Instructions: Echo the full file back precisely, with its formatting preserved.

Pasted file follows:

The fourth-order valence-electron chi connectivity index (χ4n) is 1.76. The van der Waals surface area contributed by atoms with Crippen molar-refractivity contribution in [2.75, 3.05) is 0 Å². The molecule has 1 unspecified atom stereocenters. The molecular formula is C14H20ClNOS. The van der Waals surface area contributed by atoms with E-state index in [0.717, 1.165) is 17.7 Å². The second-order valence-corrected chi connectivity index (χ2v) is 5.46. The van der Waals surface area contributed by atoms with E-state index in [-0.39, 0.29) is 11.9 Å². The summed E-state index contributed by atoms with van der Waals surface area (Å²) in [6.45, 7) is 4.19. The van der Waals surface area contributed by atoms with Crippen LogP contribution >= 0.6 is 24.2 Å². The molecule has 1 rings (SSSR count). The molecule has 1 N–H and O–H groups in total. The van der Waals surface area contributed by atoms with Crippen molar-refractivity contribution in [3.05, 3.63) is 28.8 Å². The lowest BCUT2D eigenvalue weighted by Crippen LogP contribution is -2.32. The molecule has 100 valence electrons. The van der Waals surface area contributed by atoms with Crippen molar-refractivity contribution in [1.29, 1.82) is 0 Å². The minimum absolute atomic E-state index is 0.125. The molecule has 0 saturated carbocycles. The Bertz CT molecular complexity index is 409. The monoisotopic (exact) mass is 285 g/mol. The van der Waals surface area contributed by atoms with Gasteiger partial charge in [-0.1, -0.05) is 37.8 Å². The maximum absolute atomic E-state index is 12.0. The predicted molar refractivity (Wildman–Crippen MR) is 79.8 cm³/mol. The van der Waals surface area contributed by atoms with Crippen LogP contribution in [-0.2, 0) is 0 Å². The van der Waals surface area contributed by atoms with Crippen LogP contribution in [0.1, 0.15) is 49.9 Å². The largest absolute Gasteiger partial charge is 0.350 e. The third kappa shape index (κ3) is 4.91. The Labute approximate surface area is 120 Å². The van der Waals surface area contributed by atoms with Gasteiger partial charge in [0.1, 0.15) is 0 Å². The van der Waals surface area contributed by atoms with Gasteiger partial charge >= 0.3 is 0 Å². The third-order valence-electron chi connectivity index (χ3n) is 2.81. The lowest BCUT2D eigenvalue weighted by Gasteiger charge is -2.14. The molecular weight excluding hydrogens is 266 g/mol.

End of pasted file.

The fourth-order valence-electron chi connectivity index (χ4n) is 1.76. The van der Waals surface area contributed by atoms with Crippen molar-refractivity contribution in [2.75, 3.05) is 0 Å². The molecule has 1 unspecified atom stereocenters. The molecular formula is C14H20ClNOS. The van der Waals surface area contributed by atoms with E-state index in [0.717, 1.165) is 17.7 Å². The second-order valence-corrected chi connectivity index (χ2v) is 5.46. The van der Waals surface area contributed by atoms with E-state index in [-0.39, 0.29) is 11.9 Å². The summed E-state index contributed by atoms with van der Waals surface area (Å²) in [6.45, 7) is 4.19. The van der Waals surface area contributed by atoms with Crippen LogP contribution >= 0.6 is 24.2 Å². The molecule has 1 rings (SSSR count). The molecule has 1 N–H and O–H groups in total. The van der Waals surface area contributed by atoms with Crippen molar-refractivity contribution in [3.05, 3.63) is 28.8 Å². The lowest BCUT2D eigenvalue weighted by Crippen LogP contribution is -2.32. The molecule has 100 valence electrons. The van der Waals surface area contributed by atoms with Crippen molar-refractivity contribution in [1.29, 1.82) is 0 Å². The minimum absolute atomic E-state index is 0.125. The molecule has 0 saturated carbocycles. The Bertz CT molecular complexity index is 409. The monoisotopic (exact) mass is 285 g/mol. The van der Waals surface area contributed by atoms with Gasteiger partial charge in [-0.1, -0.05) is 37.8 Å². The maximum absolute atomic E-state index is 12.0. The predicted molar refractivity (Wildman–Crippen MR) is 79.8 cm³/mol. The van der Waals surface area contributed by atoms with Crippen LogP contribution in [-0.2, 0) is 0 Å². The van der Waals surface area contributed by atoms with Crippen LogP contribution in [0.1, 0.15) is 49.9 Å². The largest absolute Gasteiger partial charge is 0.350 e. The third kappa shape index (κ3) is 4.91. The Labute approximate surface area is 120 Å². The van der Waals surface area contributed by atoms with Gasteiger partial charge in [0.1, 0.15) is 0 Å². The van der Waals surface area contributed by atoms with Gasteiger partial charge >= 0.3 is 0 Å². The third-order valence-electron chi connectivity index (χ3n) is 2.81. The lowest BCUT2D eigenvalue weighted by Gasteiger charge is -2.14. The molecular weight excluding hydrogens is 266 g/mol.